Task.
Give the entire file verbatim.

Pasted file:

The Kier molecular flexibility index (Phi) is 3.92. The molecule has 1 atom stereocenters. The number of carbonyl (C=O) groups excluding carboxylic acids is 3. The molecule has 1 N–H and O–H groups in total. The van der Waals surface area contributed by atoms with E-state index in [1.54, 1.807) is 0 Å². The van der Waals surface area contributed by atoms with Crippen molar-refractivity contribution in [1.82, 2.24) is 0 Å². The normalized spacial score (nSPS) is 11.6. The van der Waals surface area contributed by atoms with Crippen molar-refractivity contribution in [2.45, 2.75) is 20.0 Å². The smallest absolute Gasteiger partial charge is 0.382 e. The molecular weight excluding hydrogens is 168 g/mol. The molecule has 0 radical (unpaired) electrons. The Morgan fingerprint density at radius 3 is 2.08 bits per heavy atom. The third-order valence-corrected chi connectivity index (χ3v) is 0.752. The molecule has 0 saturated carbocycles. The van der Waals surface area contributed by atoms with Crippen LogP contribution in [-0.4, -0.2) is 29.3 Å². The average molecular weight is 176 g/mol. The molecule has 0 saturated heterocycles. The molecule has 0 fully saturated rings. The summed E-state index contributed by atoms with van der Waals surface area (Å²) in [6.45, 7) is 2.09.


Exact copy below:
The Kier molecular flexibility index (Phi) is 3.92. The molecule has 1 atom stereocenters. The number of carbonyl (C=O) groups excluding carboxylic acids is 3. The molecule has 1 N–H and O–H groups in total. The van der Waals surface area contributed by atoms with E-state index in [1.54, 1.807) is 0 Å². The van der Waals surface area contributed by atoms with Crippen molar-refractivity contribution in [1.82, 2.24) is 0 Å². The normalized spacial score (nSPS) is 11.6. The van der Waals surface area contributed by atoms with Crippen molar-refractivity contribution in [2.45, 2.75) is 20.0 Å². The smallest absolute Gasteiger partial charge is 0.382 e. The molecular weight excluding hydrogens is 168 g/mol. The molecule has 0 radical (unpaired) electrons. The Morgan fingerprint density at radius 3 is 2.08 bits per heavy atom. The third-order valence-corrected chi connectivity index (χ3v) is 0.752. The molecule has 0 saturated carbocycles. The van der Waals surface area contributed by atoms with Crippen LogP contribution in [-0.4, -0.2) is 29.3 Å². The average molecular weight is 176 g/mol. The molecule has 0 saturated heterocycles. The molecule has 0 fully saturated rings. The summed E-state index contributed by atoms with van der Waals surface area (Å²) in [6.45, 7) is 2.09.